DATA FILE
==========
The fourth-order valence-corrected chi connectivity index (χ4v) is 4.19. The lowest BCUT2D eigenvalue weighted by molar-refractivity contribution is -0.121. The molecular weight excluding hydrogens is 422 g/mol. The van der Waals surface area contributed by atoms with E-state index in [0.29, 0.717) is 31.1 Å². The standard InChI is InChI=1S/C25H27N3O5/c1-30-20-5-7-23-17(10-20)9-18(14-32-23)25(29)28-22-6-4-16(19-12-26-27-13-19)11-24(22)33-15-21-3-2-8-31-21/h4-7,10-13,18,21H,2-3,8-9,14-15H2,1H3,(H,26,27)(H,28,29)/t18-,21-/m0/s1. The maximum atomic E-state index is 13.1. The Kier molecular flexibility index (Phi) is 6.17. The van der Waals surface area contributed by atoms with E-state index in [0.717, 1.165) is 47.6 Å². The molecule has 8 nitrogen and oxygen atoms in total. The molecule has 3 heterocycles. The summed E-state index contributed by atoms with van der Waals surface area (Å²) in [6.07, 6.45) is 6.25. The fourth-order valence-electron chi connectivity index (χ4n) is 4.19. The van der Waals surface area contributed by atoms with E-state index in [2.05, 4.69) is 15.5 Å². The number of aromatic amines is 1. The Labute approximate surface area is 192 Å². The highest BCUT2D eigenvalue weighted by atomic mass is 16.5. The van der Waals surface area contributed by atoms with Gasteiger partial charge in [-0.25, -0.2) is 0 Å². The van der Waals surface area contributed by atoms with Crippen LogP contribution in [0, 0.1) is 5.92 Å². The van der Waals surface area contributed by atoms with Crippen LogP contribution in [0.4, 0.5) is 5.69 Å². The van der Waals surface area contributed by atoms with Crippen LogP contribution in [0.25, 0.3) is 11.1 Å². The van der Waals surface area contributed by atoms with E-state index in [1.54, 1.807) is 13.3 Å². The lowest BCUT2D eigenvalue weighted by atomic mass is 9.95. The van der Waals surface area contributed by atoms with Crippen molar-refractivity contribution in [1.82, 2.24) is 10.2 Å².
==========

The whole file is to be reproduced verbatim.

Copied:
The fourth-order valence-corrected chi connectivity index (χ4v) is 4.19. The lowest BCUT2D eigenvalue weighted by molar-refractivity contribution is -0.121. The molecular weight excluding hydrogens is 422 g/mol. The van der Waals surface area contributed by atoms with E-state index in [0.29, 0.717) is 31.1 Å². The standard InChI is InChI=1S/C25H27N3O5/c1-30-20-5-7-23-17(10-20)9-18(14-32-23)25(29)28-22-6-4-16(19-12-26-27-13-19)11-24(22)33-15-21-3-2-8-31-21/h4-7,10-13,18,21H,2-3,8-9,14-15H2,1H3,(H,26,27)(H,28,29)/t18-,21-/m0/s1. The maximum atomic E-state index is 13.1. The Kier molecular flexibility index (Phi) is 6.17. The van der Waals surface area contributed by atoms with E-state index in [0.717, 1.165) is 47.6 Å². The molecule has 8 nitrogen and oxygen atoms in total. The molecule has 3 heterocycles. The summed E-state index contributed by atoms with van der Waals surface area (Å²) in [6.07, 6.45) is 6.25. The fourth-order valence-electron chi connectivity index (χ4n) is 4.19. The van der Waals surface area contributed by atoms with E-state index in [2.05, 4.69) is 15.5 Å². The number of aromatic amines is 1. The Labute approximate surface area is 192 Å². The highest BCUT2D eigenvalue weighted by atomic mass is 16.5. The van der Waals surface area contributed by atoms with Gasteiger partial charge in [-0.25, -0.2) is 0 Å². The van der Waals surface area contributed by atoms with Crippen LogP contribution in [0, 0.1) is 5.92 Å². The van der Waals surface area contributed by atoms with Crippen LogP contribution in [0.4, 0.5) is 5.69 Å². The van der Waals surface area contributed by atoms with Crippen LogP contribution in [0.25, 0.3) is 11.1 Å². The van der Waals surface area contributed by atoms with E-state index in [1.54, 1.807) is 13.3 Å². The lowest BCUT2D eigenvalue weighted by atomic mass is 9.95. The van der Waals surface area contributed by atoms with Crippen molar-refractivity contribution in [1.82, 2.24) is 10.2 Å².